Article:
(L is now the separation of the two conductors along which the rod PQ moves.) An equal and opposite force (to the right) is needed to keep PQ moving at a steady speed.

The work done in moving the rod will equal the energy dissipated in the resistor.

In a time t, the rod moves a distance d = v t

Work done on the rod = BIL v t

Energy dissipated in R = power x time = EMF I t

giving BIL v t = EMF I t

or, as before, EMF = BvL

But in this case it can be seen that the electrical circuit encloses more magnetic field as the rod is moved along and that in one second, the extra area enclosed will bev l.

i.e. induced EMF E = B ´ area swept out per second = B ´ A / t

We have already called B the flux density, so it is perhaps not surprising that the quantity B ´ A can be called the magnetic flux, F.

Thus induced EMF = F / t = rate of change of flux

And more generally E = dF / dt

How can the induced EMF be increased? Discussionshouldleadto:

  • moving the wire faster – dA /dt increased –rate of change of flux increased
  • increasing the field (and hence the flux) –rate of change of flux increased

But there is a further possibility and this is to increase the number of turns of wire N in our circuit. By doing this, the flux has not been altered but the flux linkage (N F) will have increased. Hence it is more correct to say that

induced EMF =  rate of change of flux linkage

E = N ´ dF/dt

This relationship is known as Faraday's law: - when the flux linked with a circuit changes, the induced EMF is proportional to the rate of change of flux linkage.

Finally, remind your students that the magnetic force on our simple generator (a) (b) was in a direction which would make the bar slow down unless an external force acted. This is an example of Lenz's law: - the direction of the induced EMF is such that it tends to oppose the motion or change causing it.

To include this idea in our formula, a minus sign has to be introduced, giving;

E = – N ´ dF/dt

(I) Individual work. Questions

Learners answer to qualitative questions on use of the Faraday law of electromagnetic induction individually.

 

(A) Assessment.

Pairs check and assess each other’s work and provide fair and helpful feedback by using an answer sheet.

 

 

Ending

39-40 min

At the end of the lesson, learners reflect on their learning:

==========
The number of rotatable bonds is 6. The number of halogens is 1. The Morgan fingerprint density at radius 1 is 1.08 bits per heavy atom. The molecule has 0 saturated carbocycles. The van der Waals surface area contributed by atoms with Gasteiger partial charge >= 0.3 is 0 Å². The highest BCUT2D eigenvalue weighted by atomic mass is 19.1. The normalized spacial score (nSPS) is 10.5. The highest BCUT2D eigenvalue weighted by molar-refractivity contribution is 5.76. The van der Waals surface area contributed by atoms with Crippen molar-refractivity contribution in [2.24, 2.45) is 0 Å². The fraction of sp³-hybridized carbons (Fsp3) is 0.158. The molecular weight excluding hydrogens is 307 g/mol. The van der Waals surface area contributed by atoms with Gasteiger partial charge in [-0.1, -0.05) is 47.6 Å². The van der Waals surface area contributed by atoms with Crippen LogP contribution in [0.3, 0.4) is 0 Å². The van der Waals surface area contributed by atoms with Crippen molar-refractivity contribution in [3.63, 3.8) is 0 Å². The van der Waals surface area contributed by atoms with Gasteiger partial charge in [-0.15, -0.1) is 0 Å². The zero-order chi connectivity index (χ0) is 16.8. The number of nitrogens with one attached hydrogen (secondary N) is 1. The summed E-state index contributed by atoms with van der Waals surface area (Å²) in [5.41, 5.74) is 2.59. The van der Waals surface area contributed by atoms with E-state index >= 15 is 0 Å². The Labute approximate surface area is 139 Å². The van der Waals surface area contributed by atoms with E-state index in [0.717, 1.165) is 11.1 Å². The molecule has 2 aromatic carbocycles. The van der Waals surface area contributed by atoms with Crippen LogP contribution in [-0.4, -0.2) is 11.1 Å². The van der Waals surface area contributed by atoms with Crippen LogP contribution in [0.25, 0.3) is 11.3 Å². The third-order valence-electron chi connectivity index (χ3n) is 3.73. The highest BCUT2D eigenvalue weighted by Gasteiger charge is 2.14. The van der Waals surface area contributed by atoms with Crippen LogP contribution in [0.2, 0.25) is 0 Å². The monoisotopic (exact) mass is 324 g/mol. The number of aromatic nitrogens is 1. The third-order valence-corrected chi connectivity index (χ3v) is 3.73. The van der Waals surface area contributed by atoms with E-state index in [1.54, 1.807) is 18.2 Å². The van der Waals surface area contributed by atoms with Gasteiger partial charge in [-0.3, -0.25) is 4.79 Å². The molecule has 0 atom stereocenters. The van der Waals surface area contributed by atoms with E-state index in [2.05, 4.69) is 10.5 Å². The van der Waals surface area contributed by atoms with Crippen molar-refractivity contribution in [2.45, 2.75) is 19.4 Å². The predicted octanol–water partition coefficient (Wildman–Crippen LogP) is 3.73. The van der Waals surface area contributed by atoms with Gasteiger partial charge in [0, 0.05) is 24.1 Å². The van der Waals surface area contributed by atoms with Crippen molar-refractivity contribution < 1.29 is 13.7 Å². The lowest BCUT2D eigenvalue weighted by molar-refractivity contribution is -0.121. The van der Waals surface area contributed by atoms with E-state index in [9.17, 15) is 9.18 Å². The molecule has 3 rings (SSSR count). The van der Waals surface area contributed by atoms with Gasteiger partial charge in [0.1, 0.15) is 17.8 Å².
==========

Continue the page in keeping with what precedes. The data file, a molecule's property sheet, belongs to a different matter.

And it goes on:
-           What has been learned

-           What remained unclear

-           What is necessary to work on

Where possible the learners could evaluate their own work as well as the work of their classmates using certain criteria.

 

Differentiation – how do you plan to give more support? How do you plan to challenge the more able learners?

Assessment – how are you planning to check students’ learning?

Health and safety regulations

·         Multiple Intelligences

-          Visual will watch the video

-          Analytical take information from the texts

 

·         Differentiation by questioning and dividing in group

·         Worksheet with varied difficulties

Assessment – how are you planning to check students’ learning?

The output for the worksheet will serve as assessment

Questions during the lesson will also serve as formative assessment.

 

Be careful when use the laser-coder

Reflection

 

Were the lesson objectives/learning objectives realistic? Did all learners achieve the LO?

If not, why?

Did my planned differentiation work well?

Did I stick to timings?

What changes did I make from my plan and why?

 

 

Use the space below to reflect on your lesson. Answer the most relevant questions from the box on the left about your lesson. 

 

 

 

Summary evaluation

 

 

What two things went really well (consider both teaching and learning)?

1:

 

2:

 

What two things would have improved the lesson (consider both teaching and learning)?

1:

 

2:

 

What have I learned from this lesson about the class or achievements/difficulties of individuals that will inform my next lesson?

 


 

Lesson plan Long-term plan unit:

Lesson plan Long-term plan unit:

Planned activities at the lessonResources

Planned activities at the lessonResources

The demonstrations have shown that ‘making’ electricity involves magnetic fields, but what is really going on?

The demonstrations have shown that ‘making’ electricity involves magnetic fields, but what is really going on?

The demonstrations have shown that ‘making’ electricity involves magnetic fields, but what is really going on?

The demonstrations have shown that ‘making’ electricity involves magnetic fields, but what is really going on?

Were the lesson objectives/learning objectives realistic?

Were the lesson objectives/learning objectives realistic?